38.  Pam Thyer, National Director, Missions Interlink

39.  Paul Artnott, Executive Director, Churches of Christ Vic and Tas

40.  Paul Ronalds, Chief Executive Officer, Save the Children

41.  Peter LeCornu, Chief Executive Officer, St John Ambulance Australia

42.  Peter Ridley, Chief Executive Officer, Hillsong Church

43.  Peter Winneke, Head of Philanthropic Services, The Myer Family Company

44.  Rob Evers, Chief Executive Officer, Wesley Mission Victoria

45.  Robert Dunn, Chief Executive Officer, Opportunity International Australia

46.  Rod Wellington, Chief Executive Officer, SARRAH

47.  Ron Mell, Chief Executive Officer, YMCA Australia

48.  Sandie de Wolf, Chief Executive Officer, Berry Street

49.  Sandra Dill, Chief Executive Officer, Access Australia

50.  Sue Donnelly, Executive Director, Queensland Theatre Company

51.  Dr Stephen Judd, Chief Executive, HammondCare

52.  Tim Costello, Chair, Community Council for Australia

53.  Tony Lawson, Chair, Consumers Health Forum of Australia

54.  Viv Allanson, Chief Executive Officer, Maroba Lodge


Support The Echo

Keeping the community together and the community voice loud and clear is what The Echo is about. More than ever we need your help to keep this voice alive and thriving in the community.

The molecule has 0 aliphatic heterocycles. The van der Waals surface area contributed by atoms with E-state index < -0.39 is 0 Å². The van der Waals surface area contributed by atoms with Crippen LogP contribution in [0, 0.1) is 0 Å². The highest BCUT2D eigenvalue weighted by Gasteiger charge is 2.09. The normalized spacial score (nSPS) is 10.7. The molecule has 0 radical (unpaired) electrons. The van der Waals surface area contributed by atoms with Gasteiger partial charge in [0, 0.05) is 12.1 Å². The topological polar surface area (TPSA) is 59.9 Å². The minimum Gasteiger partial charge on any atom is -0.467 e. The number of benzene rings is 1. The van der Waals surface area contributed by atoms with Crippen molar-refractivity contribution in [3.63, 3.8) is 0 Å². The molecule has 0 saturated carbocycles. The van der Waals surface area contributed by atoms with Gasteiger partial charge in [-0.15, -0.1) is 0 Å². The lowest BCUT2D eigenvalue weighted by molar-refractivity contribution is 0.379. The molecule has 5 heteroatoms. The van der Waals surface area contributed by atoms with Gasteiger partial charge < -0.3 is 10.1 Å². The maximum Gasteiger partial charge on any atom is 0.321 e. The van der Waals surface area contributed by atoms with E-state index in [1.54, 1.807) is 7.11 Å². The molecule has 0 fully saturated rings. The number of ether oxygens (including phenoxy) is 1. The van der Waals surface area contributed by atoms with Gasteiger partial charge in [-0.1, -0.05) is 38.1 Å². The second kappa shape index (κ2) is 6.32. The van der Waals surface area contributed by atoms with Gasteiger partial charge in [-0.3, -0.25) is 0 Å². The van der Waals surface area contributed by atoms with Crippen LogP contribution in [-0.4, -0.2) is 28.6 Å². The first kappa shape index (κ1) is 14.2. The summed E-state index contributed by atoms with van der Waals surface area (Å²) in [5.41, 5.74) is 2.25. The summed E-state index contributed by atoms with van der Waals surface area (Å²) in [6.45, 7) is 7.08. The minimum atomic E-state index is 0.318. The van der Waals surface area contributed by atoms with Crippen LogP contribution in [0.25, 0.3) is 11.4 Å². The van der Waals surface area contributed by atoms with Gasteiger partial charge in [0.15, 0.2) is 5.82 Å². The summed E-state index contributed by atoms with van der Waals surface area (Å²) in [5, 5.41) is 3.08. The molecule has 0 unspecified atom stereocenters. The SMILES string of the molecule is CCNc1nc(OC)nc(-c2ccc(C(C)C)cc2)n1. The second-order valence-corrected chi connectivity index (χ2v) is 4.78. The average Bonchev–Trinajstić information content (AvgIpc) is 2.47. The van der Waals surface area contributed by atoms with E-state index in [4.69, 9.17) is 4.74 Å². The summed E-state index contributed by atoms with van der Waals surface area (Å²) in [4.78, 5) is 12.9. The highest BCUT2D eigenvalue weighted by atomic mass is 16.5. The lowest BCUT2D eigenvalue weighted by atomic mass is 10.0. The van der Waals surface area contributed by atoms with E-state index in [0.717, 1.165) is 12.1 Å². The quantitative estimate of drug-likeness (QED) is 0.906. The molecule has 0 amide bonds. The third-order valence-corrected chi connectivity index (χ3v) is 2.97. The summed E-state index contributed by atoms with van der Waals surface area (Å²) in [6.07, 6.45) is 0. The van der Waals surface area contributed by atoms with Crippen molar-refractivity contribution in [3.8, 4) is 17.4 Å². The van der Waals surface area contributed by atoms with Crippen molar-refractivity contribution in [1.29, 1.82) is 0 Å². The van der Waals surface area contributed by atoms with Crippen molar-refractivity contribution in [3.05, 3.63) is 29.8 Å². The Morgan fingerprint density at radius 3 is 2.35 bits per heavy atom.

Like all businesses we are struggling to keep food on the table of all our local and hard working journalists, artists, sales, delivery and drudges who keep the news coming out to you both in the newspaper and online. If you can spare a few dollars a week – or maybe more – we would appreciate all the support you are able to give to keep the voice of independent, local journalism alive.

LEAVE A REPLY

Please enter your comment!
Please enter your name here

New gallery and studio breathes life into old church and graveyard

Was it divine intervention or western democracy that changed the fate of a former country church on the Northern Rivers last week?

Byron’s bioenergy facility DA

David Dixon, Byron Bay I am concerned Council’s bioenergy project has received no external financial scrutiny and that my requests for a full cost/benefit analysis have...

Why the rush?

Jason Beaumont, Suffolk Park I wanted to respond the brain aneurysm-causing letter by one Sara Rath (21 July). The letter writer was either a troll or,...

The Block mute over its plans for Byron TV show

Plans by reality television TV show, The Block (Nine), to base an upcoming series on  Sunrise Boulevard in Sunrise, Byron Bay, has upset an elderly neighbour.